A human rights organisation, Centre for Victims of Extra-judicial killings and Torture, Africa, has decried increasing cases of extra-judicial killing in Nigeria by security agencies, warning that the country may descend into a state of anarchy.
Executive Director, CVEKT Africa, Rev. Fr. Anthony Amarube, who gave the warning on Wednesday, while addressing journalists, said as an organisation fighting against Extra-judicial killings and Torture, the CVEKT is alarmed that the more they were trying to tackle one case more cases would be coming up.
Amarube, however, said in spite of the challenges of trying to unravel the cases, they were not giving up but were doing all within their power. “We keep pursuing the cases within our domain with the available resources at our disposal,” he said.
He described their efforts like “putting a pinch of salt to an ocean,” because the more they were grappling with one case others kept coming up.
He said at present they had six cases of extra-judicial killings and torture they were pursuing in different courts.
“We still try as much as possible to follow cases of extra-judicial killings. As we speak, we have six cases in court. The situation in the country is that, while we are trying to handle one case, more cases are coming up.
“It is like putting a pinch of salt into a mighty ocean. Several extra-judicial killings have been going on today in Nigeria, some of them are reported, while some others are not made known,” he laments.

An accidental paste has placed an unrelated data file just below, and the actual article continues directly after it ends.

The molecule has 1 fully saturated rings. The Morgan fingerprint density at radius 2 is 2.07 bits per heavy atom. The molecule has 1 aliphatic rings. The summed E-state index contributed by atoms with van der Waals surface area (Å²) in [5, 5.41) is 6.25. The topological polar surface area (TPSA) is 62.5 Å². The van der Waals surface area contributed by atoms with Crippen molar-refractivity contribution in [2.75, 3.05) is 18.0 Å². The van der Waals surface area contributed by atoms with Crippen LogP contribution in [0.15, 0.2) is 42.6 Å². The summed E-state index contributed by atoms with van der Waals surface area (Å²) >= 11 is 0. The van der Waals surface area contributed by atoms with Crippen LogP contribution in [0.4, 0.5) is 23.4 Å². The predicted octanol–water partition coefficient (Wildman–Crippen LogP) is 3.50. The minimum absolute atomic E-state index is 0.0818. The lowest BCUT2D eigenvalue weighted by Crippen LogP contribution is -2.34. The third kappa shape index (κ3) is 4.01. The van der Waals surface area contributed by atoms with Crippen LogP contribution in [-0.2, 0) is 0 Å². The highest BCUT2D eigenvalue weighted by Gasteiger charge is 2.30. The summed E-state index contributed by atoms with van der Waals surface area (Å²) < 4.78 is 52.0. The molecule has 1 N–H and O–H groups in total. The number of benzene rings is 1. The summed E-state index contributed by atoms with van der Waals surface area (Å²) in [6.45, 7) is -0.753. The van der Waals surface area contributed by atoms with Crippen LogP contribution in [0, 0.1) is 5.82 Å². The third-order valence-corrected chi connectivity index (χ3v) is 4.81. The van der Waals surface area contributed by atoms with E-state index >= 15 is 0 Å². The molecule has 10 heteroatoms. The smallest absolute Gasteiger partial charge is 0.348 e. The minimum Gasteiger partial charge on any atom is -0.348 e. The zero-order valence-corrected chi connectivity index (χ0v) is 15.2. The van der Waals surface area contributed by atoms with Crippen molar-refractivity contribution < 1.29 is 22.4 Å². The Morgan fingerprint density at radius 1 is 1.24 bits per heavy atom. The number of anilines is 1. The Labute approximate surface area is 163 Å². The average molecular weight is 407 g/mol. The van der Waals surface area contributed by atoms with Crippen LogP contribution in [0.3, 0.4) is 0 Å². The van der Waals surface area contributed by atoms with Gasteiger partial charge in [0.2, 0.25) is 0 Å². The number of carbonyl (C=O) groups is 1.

The human rights activist also lamented that one of the bottlenecks they faced in following up cases of extra-judicial killings was the chaotic judicial system that would not allow quick dispensation of justice as cases were often adjourned in courts.
Apart from the slow process of pursuing cases in court, Amarube said they were faced with paucity of funds for research and to go to places where cases of torture and extra-judicial killings occurred.
He pointed out that some of the problems the organisation faced was the unwillingness of some people to divulge information that would enable them pursue such cases, adding that some people were afraid of possible attack should they speak and the perpetrators of the extra-judicial killings may come after them.
“At times people are not willing to give out information. They are afraid to speak up for probably the fear of what the perpetrators of the extra-judicial killings and torture might do to them,” he cried out.
Amarube attributed the growing insecurity in the land today to unemployment occasioned by dearth of industries and factories where youths could be meaningfully engaged.
“Unemployment is one of the reasons that bring about insecurity in the land. Many youths graduate from schools and colleges and there are no jobs for them thereby forcing some of them to take to crimes.
“How many industries and factories are working in Enugu? This kind of thing fuels insecurity,” he averred.